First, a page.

mabuhay mango concert mc-11(e)

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mabuhay logoof course a real mango ukulele does not look like the mockup header image. in fact it looks a lot better as you can see below.

when i saw the first pictures of the mango fretboard this ukulele had me – what an eye-catcher compared to the usual dark rosewood fretboards. i love grain patterns and unusual looks….
mabuhay also offers rosewood fretboards and bridges on their 12 series.

the introductory description did not really help calming down uas either:

all mabuhay ukuleles are hand-made in the philippines of wood over 100 years old. the sweetness of the philippine mango lives on in the unique warm sweet sound of these ukuleles. the instruments are finished in a clear satin finish to bring out the true beauty of the mango wood. “long live the mango tree” in the exceptional mabuhay.
the mango is the national fruit in the philippines and mango orchards are well cultivated and cared for as a national treasure. the philippine mango is considered the best and sweetest in the world. mango trees generally bear fruit over 100 years and can live up to 300 years. once the trees no longer bear fruit their usefulness is over and they are cut and burned. until now. kei yatsuzuka, the founder of headway guitars in japan, has other plans for these stately trees. he believes that the mango tree can continue to bring enjoyment to people long past the 100 years of its fruit bearing lifespan. he purchases old mango trees before they are destroyed and properly cuts, dries and seasons the wood to perfection in his philippine guitar factory. here the mango wood is turned into wonderful instruments for young and old music lovers – the mabuhay ukulele.

what a great method of recycling or rather upcycling old mango trees. as usual these days it comes with aquila new nylgut strings; i already swapped them for my favourite ukumele fluorocarbon strings after a few days. aquila strings are undoubtedly good, but lately my ears prefer fluorocarbon strings on most ukes.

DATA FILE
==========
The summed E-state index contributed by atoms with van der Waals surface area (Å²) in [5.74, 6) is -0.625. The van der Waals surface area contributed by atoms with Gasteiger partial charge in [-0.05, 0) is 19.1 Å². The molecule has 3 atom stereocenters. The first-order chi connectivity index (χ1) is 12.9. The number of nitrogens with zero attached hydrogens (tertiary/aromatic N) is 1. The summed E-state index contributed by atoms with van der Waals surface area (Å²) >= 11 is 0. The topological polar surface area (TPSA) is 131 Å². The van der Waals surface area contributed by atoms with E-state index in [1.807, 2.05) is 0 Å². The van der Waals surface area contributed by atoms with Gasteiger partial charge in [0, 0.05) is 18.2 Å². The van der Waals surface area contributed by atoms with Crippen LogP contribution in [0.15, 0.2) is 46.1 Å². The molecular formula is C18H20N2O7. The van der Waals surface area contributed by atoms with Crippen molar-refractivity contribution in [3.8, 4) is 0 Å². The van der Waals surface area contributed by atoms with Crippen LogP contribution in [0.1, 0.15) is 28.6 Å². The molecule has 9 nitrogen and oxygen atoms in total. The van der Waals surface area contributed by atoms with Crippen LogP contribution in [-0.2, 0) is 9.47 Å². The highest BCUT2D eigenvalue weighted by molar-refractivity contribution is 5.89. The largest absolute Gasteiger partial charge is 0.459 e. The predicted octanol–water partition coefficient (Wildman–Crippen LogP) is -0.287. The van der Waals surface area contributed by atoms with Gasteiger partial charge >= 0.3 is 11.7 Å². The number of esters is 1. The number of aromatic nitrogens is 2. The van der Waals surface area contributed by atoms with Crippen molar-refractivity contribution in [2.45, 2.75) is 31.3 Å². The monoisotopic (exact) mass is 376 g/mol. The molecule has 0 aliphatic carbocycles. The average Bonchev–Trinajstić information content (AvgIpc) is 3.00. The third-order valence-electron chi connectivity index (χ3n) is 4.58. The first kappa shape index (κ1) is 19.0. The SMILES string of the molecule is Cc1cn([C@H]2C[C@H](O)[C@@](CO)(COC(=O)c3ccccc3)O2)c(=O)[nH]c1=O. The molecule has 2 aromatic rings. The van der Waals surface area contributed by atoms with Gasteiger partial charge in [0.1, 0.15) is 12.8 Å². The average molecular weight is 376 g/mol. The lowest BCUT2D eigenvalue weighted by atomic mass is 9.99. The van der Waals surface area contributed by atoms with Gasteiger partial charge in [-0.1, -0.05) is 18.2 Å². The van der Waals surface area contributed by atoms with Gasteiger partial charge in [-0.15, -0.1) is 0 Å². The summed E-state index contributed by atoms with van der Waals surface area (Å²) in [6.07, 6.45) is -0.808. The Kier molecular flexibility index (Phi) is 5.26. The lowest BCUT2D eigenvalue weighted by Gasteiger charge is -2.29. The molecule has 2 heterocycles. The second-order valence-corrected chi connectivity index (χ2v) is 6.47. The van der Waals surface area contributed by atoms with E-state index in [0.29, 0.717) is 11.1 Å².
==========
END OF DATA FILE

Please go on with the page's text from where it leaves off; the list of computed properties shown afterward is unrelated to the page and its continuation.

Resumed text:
tech specs in a nutshell:

  • all solid mango, incl. neck, bridge and fretboard
  • radiused fretboard with 19 frets
  • gotoh ut-18 geared open tuners
  • h/w/d: 61,5cm / 19,5cm / 7cm
  • weight: 534g (mc-11e)
  • mc-11:
    • bookmatched top and bottom
    • satin gloss finish
  • mc-11e:
    • passive piezo (soundboard) pickup (might be worth swapping it for a mi-si air some day)
    • glossy finish

first hands on impressions

the mc-11 came with an almost flawless satin gloss finish with only a few very small “stains” which didn’t put much resistance to easily being wiped off with a microfibre cloth. the mc-11e came with a slightly yellowish but equally flawless gloss finish. i am not sure which one i would prefer – the satin finish emphasized the greyish mango wood with slight orange a bit better and made the overall instrument stand out visually. The glossy finish makes the whole instrument look more like the “classic” brownish woods, e.g. mahogany, acacia or koa.

no rough edges anywhere, neck and fret ends are smooth. The frets themselves are very flat; if you don’t fret carefully the strings start to buzz when being strummed. but the efforts for a better fingering technique (put your fingers closer to the frets) are immediately rewarded – and you don’t need much pressure for a clear sound. this mango seems to be not too loud, my little kala sstu still can blow her out of the water. but we’re not here for pure volume anyway… intonation is excellent, action is comfortably low – and the sound is very clear.

imho the looks were absolutely stunning, but the sound was too close to my acacia to keep the mabuhay. we parted as good friends, not lovers 😉

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